What Are The Duties Of An Executor?

If you have been named as an executor in a loved one’s Will, you will have a number of tasks which you will need to complete as part of executing the Will. If you have lost someone close, you will be dealing with your emotions and grief too which might make the whole process more difficult for you, but your legal responsibilities as executor still apply.

This can be a daunting prospect for you but by exploring the responsibilities and duties of an executor, you may feel more comfortable with the process.

The first thing you will need to do is to obtain the death certificate and establish yourself as the executor of the Will. This can be done with the original Will.

The next step in the process will be to initially value the estate. This could be difficult to do, especially if there is property involved so it is best to ask an estate agent to provide you with a valuation for any property included within the estate.

Once you have made this valuation, you may apply for a Grant of Probate. This will provide you with the power to distribute the estate and access bank accounts, investments and pension schemes. It is important at this stage to identify if any inheritance tax will be payable on the estate. Any estate worth over £325,000 will be subject to inheritance tax.

There is a fee payable to obtain a Grant of Probate and you will also need to attend an interview at the Probate Registry. Once this step is completed, you must ensure that any inheritance tax owed on the estate is paid. This may be difficult if most of the assets are tied up in property, but there is an option to pay in instalments if that is the case.

Once the Grant of Probate has been issued you can then start to administer the estate. This means you will be able to access bank accounts, savings, pension schemes and any other sources of money to transfer over to an executor’s bank account which you will have to open.

You will then need to collect any money owed to the estate and in addition, pay off any debts owed by the estate, including funeral costs and solicitors fees where necessary.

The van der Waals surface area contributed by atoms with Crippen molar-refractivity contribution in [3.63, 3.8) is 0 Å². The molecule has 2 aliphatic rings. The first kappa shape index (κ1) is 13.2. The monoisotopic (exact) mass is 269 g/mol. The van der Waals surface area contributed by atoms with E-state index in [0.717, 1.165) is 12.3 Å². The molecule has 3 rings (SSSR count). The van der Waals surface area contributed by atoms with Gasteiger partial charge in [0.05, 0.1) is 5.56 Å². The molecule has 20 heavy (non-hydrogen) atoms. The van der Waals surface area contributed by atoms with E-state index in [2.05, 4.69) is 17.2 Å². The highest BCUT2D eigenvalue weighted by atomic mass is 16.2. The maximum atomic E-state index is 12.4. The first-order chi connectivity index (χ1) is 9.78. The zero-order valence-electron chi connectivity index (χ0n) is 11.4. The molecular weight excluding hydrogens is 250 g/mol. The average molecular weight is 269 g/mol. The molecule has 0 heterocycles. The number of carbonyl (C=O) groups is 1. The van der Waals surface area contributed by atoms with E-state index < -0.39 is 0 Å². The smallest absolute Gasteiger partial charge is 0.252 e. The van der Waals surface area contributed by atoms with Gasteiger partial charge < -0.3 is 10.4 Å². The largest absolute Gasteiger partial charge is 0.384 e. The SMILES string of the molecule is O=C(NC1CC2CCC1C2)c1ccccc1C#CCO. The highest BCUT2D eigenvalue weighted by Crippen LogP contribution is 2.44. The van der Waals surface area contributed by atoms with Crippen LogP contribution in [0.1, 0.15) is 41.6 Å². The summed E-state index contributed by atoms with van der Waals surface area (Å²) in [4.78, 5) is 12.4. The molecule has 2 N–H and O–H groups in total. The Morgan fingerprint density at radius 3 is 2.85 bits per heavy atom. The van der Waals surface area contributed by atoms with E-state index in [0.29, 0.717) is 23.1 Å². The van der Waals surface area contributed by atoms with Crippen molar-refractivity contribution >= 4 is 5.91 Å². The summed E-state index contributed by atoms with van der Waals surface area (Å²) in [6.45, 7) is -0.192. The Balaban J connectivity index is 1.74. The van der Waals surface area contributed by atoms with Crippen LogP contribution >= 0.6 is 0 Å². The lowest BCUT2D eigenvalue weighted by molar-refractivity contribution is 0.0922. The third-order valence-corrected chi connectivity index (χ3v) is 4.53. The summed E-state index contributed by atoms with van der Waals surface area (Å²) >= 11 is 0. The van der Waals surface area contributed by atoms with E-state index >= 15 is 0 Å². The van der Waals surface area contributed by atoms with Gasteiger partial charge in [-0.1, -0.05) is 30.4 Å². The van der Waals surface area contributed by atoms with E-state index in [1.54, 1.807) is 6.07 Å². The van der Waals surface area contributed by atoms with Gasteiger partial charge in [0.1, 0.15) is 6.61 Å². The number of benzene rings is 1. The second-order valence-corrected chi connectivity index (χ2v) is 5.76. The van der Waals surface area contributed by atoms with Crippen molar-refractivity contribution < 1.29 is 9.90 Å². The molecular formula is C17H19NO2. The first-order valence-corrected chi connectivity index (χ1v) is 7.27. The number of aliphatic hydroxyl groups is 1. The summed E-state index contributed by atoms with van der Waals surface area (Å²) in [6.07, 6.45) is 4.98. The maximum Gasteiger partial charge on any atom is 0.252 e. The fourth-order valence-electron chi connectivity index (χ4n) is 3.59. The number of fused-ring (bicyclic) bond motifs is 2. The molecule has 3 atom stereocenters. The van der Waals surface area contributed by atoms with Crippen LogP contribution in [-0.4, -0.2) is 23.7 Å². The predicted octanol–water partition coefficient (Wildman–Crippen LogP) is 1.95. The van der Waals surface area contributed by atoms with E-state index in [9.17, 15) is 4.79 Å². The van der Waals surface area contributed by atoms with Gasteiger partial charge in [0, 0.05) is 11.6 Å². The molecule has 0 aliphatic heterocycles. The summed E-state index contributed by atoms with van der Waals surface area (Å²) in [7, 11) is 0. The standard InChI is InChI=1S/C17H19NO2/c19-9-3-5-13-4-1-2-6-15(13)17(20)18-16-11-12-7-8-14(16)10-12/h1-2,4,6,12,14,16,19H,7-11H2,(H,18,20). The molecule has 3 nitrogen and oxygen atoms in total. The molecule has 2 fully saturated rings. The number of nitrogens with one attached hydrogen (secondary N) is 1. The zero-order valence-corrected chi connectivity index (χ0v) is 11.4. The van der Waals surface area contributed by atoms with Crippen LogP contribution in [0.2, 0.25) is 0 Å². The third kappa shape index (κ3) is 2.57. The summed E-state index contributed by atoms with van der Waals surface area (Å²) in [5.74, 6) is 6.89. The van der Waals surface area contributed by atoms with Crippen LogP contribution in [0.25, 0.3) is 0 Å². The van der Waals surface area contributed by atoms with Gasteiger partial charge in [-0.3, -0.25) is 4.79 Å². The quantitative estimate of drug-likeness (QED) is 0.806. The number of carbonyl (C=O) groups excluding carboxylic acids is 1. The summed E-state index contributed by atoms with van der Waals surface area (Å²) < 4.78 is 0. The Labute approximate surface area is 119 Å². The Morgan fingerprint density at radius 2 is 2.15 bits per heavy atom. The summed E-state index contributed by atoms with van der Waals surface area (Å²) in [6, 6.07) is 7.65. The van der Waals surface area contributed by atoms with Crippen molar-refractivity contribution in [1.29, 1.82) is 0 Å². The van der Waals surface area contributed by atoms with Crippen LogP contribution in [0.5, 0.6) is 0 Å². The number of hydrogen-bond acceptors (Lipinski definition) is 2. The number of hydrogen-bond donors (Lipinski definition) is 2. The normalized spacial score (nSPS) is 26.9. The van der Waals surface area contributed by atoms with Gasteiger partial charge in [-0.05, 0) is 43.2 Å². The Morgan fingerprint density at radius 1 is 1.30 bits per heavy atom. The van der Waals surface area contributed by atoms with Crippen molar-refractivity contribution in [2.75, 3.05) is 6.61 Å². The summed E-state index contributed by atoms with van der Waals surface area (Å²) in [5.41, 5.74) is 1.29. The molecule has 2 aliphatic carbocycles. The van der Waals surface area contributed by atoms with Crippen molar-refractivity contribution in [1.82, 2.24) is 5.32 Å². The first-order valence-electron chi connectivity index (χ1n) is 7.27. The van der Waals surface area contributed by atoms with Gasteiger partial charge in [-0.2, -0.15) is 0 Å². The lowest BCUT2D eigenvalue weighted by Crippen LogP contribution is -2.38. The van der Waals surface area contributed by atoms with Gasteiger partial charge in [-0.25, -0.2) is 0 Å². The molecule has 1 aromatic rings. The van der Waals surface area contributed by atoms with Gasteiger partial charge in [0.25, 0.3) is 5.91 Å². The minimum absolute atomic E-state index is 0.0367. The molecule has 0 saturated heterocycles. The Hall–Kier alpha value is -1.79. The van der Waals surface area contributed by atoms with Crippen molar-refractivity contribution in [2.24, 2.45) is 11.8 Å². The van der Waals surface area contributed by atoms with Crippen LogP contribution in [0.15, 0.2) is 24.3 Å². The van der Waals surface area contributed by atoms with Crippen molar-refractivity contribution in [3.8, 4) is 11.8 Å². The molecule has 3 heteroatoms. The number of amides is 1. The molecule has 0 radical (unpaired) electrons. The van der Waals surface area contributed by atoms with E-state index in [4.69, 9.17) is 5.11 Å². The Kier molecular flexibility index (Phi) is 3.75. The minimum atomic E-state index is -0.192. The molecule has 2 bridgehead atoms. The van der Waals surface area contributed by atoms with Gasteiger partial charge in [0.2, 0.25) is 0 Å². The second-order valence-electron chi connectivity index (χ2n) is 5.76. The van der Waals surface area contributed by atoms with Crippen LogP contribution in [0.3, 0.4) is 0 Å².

Any property will have to be placed onto the market and once sold, be distributed as stipulated in the Will. Your final requirements are to prepare the accounts for sign off by HMRC, notify the beneficiaries of their inheritance, send them a copy of the accounts and obtain sign off from each of them and then distribute all of the assets.

If this seems like a very complicated and stressful process, you may benefit from appointing a specialist solicitor to complete the probate process on your behalf.

This information provided in this article is not intended to constitute legal advice and each relationship breakdown requires careful consideration in our view by a fully qualified Solicitor before decisions are made and before you embark on a certain course of action.

Shak Inayat
Solicitor
0207 183 2898

Divorce Pay Out Ordered Even With Three Pre-Nups

Only last month it was announced that prenuptial agreements, better known as pre-nups, would be made legally binding in England and Wales and yet this week the media has reported that the wealthy daughter of a multimillionaire media mogul has been ordered to pay her husband £1.2 million in a divorce settlement, even though there were three pre-nups in place.

This sad tale of the breakdown of a marriage and then the financial wrangling of all the parties involved has ensured that this couple’s divorce has made the papers.

Ms Luckwell, the daughter of Mike Luckwell, who owns the media company responsible for Bob the Builder, married her husband Mr Limata in 2005. He signed a prenuptial agreement and then followed this up with two additional agreements. Their marriage lasted 7 years until it broke down in 2012 over financial issues.

Mr Limata now has no assets and has debts of over a quarter of a million pounds. In contrast Ms Luckwell has nearly £7 million, which is mostly made up of a London property where she and her children live, which was purchased and given to her by her father.

Her father told the court that he would stop paying for the couple’s three children to go to private school and that he would cut off his daughter if she paid any money to Mr Limata.

However, the judge ordered that an award was unavoidable because the children would be living in luxury with the mother and in poverty with their father and if the roles were reversed, there would undoubtedly be an award made in the same circumstances.

Ms Luckwell faces having to sell her property in Westminster to be able to pay the settlement to her ex-husband, who will receive a 3 bedroom house for £900,000 to live in until the youngest child is 22 years old. It will then be sold and he will receive 55% of the proceeds to buy a new home for himself.

This judgment demonstrates that currently prenuptial agreements are taken into account, however, the financial status of the person who signed it will be factored in to any decisions made.

If you are considering a prenuptial agreement, you should seek independent legal advice so you are clear about what this means for you.

 

This information provided in this article is not intended to constitute legal advice and each relationship breakdown requires careful consideration in our view by a fully qualified Solicitor before decisions are made and before you embark on a certain course of action.

Shak Inayat
Solicitor
0207 183 2898